Microsoft Office Tutorials and References
In Depth Information
Conditional formatting formula examples
FIGURE 19.24
Using conditional formatting to apply formatting to alternate rows
Alternate row shading can make your spreadsheets easier to read. If you add or delete rows
within the conditional formatting area, the shading is updated automatically.
This formula uses the ROW function (which returns the row number) and the MOD function
(which returns the remainder of its fi rst argument divided by its second argument).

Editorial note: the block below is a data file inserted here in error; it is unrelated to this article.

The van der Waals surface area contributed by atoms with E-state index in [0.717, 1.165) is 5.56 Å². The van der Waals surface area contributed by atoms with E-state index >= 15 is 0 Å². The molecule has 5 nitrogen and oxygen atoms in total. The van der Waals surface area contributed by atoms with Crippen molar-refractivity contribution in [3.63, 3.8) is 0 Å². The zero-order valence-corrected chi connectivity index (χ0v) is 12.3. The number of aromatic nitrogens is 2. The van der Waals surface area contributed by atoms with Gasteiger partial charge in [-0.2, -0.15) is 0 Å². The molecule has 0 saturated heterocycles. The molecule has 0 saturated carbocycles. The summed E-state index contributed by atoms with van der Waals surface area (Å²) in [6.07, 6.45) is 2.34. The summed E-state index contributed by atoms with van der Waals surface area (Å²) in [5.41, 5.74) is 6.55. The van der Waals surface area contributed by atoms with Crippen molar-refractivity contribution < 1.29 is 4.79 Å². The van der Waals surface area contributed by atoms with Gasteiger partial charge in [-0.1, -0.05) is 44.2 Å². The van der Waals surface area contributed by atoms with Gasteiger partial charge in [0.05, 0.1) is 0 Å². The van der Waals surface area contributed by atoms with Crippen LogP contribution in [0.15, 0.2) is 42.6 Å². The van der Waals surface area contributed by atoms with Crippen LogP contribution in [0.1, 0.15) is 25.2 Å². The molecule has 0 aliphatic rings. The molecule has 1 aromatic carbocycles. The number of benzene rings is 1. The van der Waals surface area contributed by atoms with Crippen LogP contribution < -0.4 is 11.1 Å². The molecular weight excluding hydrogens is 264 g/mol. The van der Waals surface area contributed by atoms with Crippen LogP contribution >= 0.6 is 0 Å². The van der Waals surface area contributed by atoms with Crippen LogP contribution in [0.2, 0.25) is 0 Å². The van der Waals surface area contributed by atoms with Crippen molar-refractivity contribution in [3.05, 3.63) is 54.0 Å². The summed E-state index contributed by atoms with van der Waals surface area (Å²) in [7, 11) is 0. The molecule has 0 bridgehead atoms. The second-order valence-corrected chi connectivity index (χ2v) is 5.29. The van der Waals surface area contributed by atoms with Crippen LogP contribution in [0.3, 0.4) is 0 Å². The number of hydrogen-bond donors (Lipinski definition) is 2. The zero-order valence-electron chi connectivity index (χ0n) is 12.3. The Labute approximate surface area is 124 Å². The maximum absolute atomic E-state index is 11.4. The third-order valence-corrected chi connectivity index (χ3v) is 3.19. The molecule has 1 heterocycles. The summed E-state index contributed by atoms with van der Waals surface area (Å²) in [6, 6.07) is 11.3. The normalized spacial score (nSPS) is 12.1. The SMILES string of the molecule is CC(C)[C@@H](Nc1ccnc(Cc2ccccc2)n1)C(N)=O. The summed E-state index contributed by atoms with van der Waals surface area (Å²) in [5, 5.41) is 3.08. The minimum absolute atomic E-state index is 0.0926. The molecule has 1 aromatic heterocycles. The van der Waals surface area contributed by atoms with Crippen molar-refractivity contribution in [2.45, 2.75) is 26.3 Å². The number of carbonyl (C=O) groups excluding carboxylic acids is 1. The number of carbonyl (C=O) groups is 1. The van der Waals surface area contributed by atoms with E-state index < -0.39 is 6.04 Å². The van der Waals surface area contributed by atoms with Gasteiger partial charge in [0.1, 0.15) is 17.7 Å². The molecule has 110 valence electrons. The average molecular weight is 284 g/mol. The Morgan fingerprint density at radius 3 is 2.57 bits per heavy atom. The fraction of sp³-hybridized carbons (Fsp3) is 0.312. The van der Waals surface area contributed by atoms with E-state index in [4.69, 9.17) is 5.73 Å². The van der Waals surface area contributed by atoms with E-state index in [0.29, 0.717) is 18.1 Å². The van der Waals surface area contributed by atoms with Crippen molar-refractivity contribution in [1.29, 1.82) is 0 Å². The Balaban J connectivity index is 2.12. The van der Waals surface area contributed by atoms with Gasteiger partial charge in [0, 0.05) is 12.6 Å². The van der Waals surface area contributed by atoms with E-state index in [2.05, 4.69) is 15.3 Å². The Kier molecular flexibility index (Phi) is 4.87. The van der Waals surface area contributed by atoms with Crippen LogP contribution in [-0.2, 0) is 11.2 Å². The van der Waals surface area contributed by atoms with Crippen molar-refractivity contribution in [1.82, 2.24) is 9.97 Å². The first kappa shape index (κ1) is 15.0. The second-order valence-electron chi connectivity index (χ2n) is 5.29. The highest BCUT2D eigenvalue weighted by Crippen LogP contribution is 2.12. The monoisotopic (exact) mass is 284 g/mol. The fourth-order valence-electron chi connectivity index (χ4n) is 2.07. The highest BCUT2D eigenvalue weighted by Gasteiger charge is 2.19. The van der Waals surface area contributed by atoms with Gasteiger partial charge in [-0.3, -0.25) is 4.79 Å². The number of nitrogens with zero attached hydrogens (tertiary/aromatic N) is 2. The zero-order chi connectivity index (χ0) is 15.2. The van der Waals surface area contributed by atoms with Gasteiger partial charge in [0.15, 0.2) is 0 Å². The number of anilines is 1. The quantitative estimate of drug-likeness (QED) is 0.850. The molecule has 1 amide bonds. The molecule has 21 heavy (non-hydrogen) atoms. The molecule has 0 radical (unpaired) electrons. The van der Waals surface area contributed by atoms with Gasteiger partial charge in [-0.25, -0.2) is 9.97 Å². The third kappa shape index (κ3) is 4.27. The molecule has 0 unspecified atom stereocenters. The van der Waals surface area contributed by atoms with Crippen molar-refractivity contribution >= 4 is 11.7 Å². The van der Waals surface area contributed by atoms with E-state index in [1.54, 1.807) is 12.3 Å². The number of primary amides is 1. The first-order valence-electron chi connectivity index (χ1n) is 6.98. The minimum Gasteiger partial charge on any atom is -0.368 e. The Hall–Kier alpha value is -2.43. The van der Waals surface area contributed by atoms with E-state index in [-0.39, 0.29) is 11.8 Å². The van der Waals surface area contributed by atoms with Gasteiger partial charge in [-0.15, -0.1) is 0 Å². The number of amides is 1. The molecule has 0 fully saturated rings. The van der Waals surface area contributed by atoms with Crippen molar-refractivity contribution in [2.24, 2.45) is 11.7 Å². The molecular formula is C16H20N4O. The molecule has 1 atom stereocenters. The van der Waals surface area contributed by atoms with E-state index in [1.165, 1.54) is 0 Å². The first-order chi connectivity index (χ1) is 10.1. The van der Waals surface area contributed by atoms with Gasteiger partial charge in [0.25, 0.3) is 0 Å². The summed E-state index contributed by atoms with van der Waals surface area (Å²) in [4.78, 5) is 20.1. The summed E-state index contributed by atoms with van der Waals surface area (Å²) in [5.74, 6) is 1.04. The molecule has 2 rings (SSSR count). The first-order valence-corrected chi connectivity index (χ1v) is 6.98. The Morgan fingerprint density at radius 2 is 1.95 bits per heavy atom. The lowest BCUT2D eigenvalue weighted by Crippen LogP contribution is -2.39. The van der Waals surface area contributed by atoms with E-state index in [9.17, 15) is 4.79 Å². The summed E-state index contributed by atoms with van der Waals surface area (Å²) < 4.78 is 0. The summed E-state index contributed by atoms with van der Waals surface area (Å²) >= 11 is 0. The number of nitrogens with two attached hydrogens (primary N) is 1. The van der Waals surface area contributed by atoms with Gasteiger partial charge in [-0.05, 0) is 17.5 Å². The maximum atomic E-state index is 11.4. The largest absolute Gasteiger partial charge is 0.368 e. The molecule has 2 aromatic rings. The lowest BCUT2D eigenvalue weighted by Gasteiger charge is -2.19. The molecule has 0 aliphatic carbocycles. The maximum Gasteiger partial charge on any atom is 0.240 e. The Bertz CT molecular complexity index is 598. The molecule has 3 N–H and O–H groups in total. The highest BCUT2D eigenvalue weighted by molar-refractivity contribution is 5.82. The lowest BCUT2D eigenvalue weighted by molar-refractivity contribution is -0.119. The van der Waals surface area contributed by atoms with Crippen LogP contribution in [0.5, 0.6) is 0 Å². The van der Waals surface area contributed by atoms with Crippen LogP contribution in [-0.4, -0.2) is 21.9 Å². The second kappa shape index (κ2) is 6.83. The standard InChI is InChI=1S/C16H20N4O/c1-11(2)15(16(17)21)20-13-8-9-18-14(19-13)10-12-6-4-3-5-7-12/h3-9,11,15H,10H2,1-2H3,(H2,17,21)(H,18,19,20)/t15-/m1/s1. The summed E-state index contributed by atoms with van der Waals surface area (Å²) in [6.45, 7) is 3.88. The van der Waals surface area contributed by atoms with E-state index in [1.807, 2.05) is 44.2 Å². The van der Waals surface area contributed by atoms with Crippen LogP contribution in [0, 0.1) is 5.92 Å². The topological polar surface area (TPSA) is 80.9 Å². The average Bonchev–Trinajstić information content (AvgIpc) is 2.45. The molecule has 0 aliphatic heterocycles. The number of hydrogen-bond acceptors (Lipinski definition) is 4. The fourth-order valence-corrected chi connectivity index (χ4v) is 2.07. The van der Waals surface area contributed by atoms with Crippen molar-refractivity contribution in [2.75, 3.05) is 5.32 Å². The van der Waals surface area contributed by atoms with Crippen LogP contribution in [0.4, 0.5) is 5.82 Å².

For cells in even-numbered rows, the MOD function returns 0 , and cells in that row are
formatted.
For alternate shading of columns, use the COLUMN function instead of the ROW function.
19
Creating checkerboard shading
The following formula is a variation on the example in the preceding section. It applies
formatting to alternate rows and columns, creating a checkerboard effect.
=MOD(ROW(),2)=MOD(COLUMN(),2)
Shading groups of rows
Here’s another row shading variation. The following formula shades alternate groups of
rows. It produces four shaded rows, followed by four unshaded rows, followed by four more
shaded rows, and so on.
=MOD(INT((ROW()-1)/4)+1,2)=1
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